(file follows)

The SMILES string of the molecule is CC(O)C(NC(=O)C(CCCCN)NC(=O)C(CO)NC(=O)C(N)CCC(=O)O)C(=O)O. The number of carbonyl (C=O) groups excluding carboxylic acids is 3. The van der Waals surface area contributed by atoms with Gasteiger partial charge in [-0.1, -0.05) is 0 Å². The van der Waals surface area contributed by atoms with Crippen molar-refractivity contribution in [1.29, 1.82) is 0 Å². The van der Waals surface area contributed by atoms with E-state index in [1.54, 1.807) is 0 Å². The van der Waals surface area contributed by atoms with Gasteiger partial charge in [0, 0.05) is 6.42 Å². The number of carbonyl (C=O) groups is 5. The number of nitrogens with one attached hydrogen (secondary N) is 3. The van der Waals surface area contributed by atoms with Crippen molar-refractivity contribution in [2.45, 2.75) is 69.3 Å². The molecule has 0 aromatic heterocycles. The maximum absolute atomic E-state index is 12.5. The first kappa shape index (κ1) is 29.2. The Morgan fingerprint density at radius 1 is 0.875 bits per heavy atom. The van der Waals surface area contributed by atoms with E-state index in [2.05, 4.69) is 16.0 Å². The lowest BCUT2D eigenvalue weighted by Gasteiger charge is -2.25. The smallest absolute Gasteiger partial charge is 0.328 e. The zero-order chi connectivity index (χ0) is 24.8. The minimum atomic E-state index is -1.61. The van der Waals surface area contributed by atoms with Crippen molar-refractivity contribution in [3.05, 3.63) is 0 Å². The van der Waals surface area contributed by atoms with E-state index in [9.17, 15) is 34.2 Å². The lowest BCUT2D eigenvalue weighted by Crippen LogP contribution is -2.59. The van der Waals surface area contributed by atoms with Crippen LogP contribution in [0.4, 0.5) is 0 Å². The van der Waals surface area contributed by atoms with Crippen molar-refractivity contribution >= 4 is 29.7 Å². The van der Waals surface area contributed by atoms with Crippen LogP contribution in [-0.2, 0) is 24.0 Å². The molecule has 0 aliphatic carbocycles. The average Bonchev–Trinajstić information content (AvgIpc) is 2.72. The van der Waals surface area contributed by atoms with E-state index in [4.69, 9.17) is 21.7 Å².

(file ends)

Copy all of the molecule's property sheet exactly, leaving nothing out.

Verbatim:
The SMILES string of the molecule is CC(O)C(NC(=O)C(CCCCN)NC(=O)C(CO)NC(=O)C(N)CCC(=O)O)C(=O)O. The number of carbonyl (C=O) groups excluding carboxylic acids is 3. The van der Waals surface area contributed by atoms with Gasteiger partial charge in [-0.1, -0.05) is 0 Å². The van der Waals surface area contributed by atoms with Crippen molar-refractivity contribution in [1.29, 1.82) is 0 Å². The van der Waals surface area contributed by atoms with E-state index in [1.54, 1.807) is 0 Å². The van der Waals surface area contributed by atoms with Gasteiger partial charge in [0, 0.05) is 6.42 Å². The number of carbonyl (C=O) groups is 5. The number of nitrogens with one attached hydrogen (secondary N) is 3. The van der Waals surface area contributed by atoms with Crippen molar-refractivity contribution in [2.45, 2.75) is 69.3 Å². The molecule has 0 aromatic heterocycles. The maximum absolute atomic E-state index is 12.5. The first kappa shape index (κ1) is 29.2. The Morgan fingerprint density at radius 1 is 0.875 bits per heavy atom. The van der Waals surface area contributed by atoms with E-state index in [2.05, 4.69) is 16.0 Å². The lowest BCUT2D eigenvalue weighted by Gasteiger charge is -2.25. The smallest absolute Gasteiger partial charge is 0.328 e. The zero-order chi connectivity index (χ0) is 24.8. The minimum atomic E-state index is -1.61. The van der Waals surface area contributed by atoms with Crippen molar-refractivity contribution in [3.05, 3.63) is 0 Å². The van der Waals surface area contributed by atoms with E-state index in [9.17, 15) is 34.2 Å². The lowest BCUT2D eigenvalue weighted by Crippen LogP contribution is -2.59. The van der Waals surface area contributed by atoms with Crippen LogP contribution in [0.4, 0.5) is 0 Å². The van der Waals surface area contributed by atoms with Crippen molar-refractivity contribution >= 4 is 29.7 Å². The van der Waals surface area contributed by atoms with Crippen LogP contribution in [-0.2, 0) is 24.0 Å². The molecule has 0 aliphatic carbocycles. The average Bonchev–Trinajstić information content (AvgIpc) is 2.72. The van der Waals surface area contributed by atoms with E-state index in [4.69, 9.17) is 21.7 Å².